Our Actions, Our Silence Have Consequences

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Our Actions, Our Silence Have Consequences

Bashir Assad

In some parts of south Kashmir, the movement of the jackboots gives a grim reminder of the situation of 1990s. In parts of Kulgam, Shopian, Pulwama and Anantnag districts, the Army and paramilitary troopers have scaled up vigil and movement. This has impacted normal life, more so in the late afternoon and early morning hours.

There are reports that people in these districts are asked to go to their homes early. The roads are deserted, making the areas present a scary look. The intensification of patrolling by the security forces has limited major activities only to a few hours of the day.

We Picked Up The Gun, The State Responded

 I am reminded of the wise words of my dear friend and senior defense analyst of the country Mr Qamar Aga. In 2016, in response to an observation with regard to the security concerns of the citizens in Kashmir, he said, “You have waged a war against the state. You have brought weapons from Pakistan to fight the might of the state. You should have anticipated the consequences at the time you decided to take arms supplied by the enemy state of the country against its military. I appreciate your concerns, but you are blindfolded to the events taking place across the globe. Wherever and whenever the non-state actors in any region and for any reason take up arms, the consequences are the same – the suspension of the civil liberties. In certain cases it results in suspension of basic fundamental rights essentially because the state, whatever the system of governance, has the right to quell the upsurge by using its resources”.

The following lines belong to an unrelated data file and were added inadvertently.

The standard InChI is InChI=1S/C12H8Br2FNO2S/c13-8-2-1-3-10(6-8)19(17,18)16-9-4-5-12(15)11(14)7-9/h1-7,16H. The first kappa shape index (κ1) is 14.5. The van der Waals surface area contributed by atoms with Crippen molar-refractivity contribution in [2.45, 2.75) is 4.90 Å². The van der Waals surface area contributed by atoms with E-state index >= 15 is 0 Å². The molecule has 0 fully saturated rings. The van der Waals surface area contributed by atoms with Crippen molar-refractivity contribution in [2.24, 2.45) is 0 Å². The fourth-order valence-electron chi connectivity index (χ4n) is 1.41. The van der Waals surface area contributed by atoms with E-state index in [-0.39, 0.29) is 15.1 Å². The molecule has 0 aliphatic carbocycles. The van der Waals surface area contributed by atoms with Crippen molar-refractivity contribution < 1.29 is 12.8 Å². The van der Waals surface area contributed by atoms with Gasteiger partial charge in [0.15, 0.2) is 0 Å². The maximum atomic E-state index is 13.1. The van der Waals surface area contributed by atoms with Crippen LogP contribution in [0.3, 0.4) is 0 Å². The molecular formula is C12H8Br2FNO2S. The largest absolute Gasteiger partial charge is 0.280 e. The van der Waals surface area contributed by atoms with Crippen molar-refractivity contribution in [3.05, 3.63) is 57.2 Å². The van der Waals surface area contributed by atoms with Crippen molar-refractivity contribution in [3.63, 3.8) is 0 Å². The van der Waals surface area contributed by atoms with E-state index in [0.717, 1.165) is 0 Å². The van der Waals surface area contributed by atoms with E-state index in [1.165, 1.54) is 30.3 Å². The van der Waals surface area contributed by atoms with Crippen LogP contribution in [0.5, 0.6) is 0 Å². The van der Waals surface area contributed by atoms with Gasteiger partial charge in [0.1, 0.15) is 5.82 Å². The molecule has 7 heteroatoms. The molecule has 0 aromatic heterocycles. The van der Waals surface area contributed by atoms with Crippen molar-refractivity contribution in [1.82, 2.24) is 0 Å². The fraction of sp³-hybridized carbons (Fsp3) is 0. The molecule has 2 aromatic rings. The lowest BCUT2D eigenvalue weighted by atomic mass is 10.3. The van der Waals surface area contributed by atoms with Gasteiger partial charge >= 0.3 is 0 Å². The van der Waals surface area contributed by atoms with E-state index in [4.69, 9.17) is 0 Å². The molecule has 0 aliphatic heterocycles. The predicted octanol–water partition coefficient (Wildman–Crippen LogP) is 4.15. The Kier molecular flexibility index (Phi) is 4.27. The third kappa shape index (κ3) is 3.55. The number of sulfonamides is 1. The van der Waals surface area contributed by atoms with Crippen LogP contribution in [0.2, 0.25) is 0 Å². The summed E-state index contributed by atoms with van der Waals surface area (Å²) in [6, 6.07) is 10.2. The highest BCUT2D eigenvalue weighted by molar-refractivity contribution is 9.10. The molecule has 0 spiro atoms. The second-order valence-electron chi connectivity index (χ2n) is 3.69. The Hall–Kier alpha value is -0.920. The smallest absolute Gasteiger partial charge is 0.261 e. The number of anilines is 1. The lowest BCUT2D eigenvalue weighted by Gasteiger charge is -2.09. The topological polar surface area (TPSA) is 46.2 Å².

We have seen many transactions in Kashmir in the last three decades of violence. At times it was the armed militant who would rule the streets and force the people to suspend normal life, follow diktats or face the music. The civilians would be threatened, intimidated and killed for not submitting to the gun-wielding militants and their ideological cousins. Grenades and blasts would occur at crowded places only to make the people submit to them.

When the state forces responded to the situation created by the militants, the civil liberties of the commoners were restricted, suspended and even in certain cases denied. The militant would go in hiding after creating a scene and the state forces would again target the civilians because the militant was not visible.

We have seen travesties and tragedies unfolding. There was phase when the militants vanished from the scene and security forces went back to the barracks. People had a respite from guns on both sides, and had just started tasting the fruits of normalcy and peace. However, this phase too was short lived.

Hybrid Militants – The Invisible Killers 

A new era of hybrid militancy has begun. We now live in times that are more uncertain than ever before. A non-designated militant who is any normal youth engaged in normal activities carries a small weapon hidden in his clothing. He hits a target, hides the weapon and resumes normal life.

He has no previous crime history, so the security forces have no record on him. These youngsters are mixed with the people. You don’t know whether the youngster on your left or your right is carrying a pistol and may shoot you.

In the last few months, this disturbing trend has aggravated. You never know who may be the next target, where and when. It could be a policeman at the traffic junction regulating the traffic. It could be a government employee who has just entered his office for duties. It could be a security officer who has gone to the market with his family during off-hours to do some shopping.